A Note on Psalm 42 and Psalm 43.

1866 150 No one who reads these two Psalms with any attention can fail to see the close connection between them. The expression of Psalms xlii. 5, 11, xliii. 5 shows that. The soul is cast down, but the godly one would encourage himself with the assurance that he shall yet praise God.

In the Authorized Version, however, the sense is obscure in some degree by the translation of verse 5 which in the original, as the LXX, Syriac, and Vulgate agree, is not the language of regret at the remembrance of privileges once enjoyed, but the language of hope as he looks forward to what he will enjoy. The words are, "I shall go with the multitude, I shall go with them to the house of God, with the voice of joy and praise, a multitude keeping a feast." Though outside Jerusalem, he will one day be inside; though it is for him now the time of sorrow and reproach, the festive day will come. So, when reproached by his enemies, he pours out his soul in prayer for this. The special subject of the prayer we get in Psalm xliii. Thus these two Psalms are divided into three parts. Psalm xlii. 1-5 gives the desire of his heart, panting for God, as the hart pants because of the water-brooks, and the confidence that he will yet enjoy what he so much desires. Then verses 6-11 give the special circumstances which call out this confidence of hope. He is afflicted, beyond Jordan, unable to reach God's house, through the oppression of the enemy. Psalm xliii. gives the subject of his prayer, to be judged and avenged, and states the way by which his desire will be accomplished. "Send out thy light and thy truth: let them lead me." It is beautiful to see that the soul cannot rest till it gets to that place on earth where God dwells. It is strengthening, nevertheless, to see how God graciously ministers comfort under the circumstances. (Psalm xlii. 8.) It is instructive to see what the godly one will do when he reaches the holy habitation. "Then will I go unto the altar of God, unto God my exceeding joy: yea, upon the harp will I praise thee, O God, my God."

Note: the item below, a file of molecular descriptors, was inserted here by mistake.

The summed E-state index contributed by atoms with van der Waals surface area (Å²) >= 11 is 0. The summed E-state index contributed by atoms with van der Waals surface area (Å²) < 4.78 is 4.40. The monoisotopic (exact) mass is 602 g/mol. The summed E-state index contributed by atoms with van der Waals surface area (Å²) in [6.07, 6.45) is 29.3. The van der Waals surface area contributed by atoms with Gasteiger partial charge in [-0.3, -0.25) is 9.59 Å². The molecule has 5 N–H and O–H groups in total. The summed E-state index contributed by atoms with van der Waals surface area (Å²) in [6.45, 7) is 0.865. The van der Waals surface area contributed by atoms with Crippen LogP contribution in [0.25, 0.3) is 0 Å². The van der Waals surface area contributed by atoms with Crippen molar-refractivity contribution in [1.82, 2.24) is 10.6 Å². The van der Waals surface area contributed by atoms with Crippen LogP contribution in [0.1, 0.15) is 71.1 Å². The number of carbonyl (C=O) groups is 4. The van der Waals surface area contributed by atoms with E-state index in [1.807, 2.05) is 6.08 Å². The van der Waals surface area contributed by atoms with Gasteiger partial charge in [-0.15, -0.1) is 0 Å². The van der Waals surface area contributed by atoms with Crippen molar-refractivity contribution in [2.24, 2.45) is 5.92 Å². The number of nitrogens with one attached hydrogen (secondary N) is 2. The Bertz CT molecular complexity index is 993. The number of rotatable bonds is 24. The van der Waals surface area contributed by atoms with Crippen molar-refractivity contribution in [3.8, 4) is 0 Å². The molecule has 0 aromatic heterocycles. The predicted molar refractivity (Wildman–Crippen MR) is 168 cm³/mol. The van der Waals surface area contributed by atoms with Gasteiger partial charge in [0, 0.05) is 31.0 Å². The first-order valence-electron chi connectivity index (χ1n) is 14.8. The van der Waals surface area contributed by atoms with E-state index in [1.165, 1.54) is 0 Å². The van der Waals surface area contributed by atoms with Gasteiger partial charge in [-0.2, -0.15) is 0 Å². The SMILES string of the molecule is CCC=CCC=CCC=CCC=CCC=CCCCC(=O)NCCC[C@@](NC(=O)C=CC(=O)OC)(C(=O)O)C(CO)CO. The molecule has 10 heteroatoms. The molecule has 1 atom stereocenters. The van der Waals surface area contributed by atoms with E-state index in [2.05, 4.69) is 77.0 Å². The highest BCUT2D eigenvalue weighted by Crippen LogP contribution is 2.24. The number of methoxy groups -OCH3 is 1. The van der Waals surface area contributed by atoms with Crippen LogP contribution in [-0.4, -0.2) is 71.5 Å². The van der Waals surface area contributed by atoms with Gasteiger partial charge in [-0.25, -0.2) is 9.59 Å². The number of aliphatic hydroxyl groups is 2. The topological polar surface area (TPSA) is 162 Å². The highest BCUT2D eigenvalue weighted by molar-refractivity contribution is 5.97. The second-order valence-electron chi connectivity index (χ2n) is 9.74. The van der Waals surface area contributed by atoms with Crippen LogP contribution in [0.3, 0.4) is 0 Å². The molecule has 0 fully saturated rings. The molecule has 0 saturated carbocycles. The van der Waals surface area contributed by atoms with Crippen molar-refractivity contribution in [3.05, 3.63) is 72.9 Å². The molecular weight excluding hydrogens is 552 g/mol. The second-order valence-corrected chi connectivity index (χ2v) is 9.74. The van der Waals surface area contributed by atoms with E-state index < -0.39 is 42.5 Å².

I would add that help in verse 5 and health in verse 11 are the same word in Hebrew, and the three versions mentioned above, LXX, Syriac, and Vulgate, connect "O my God" of verse 6 with the end of, verse 5, by which verse 5 is made to tally exactly with Psalm xlii. 11 and Psalm xliii. 5. S.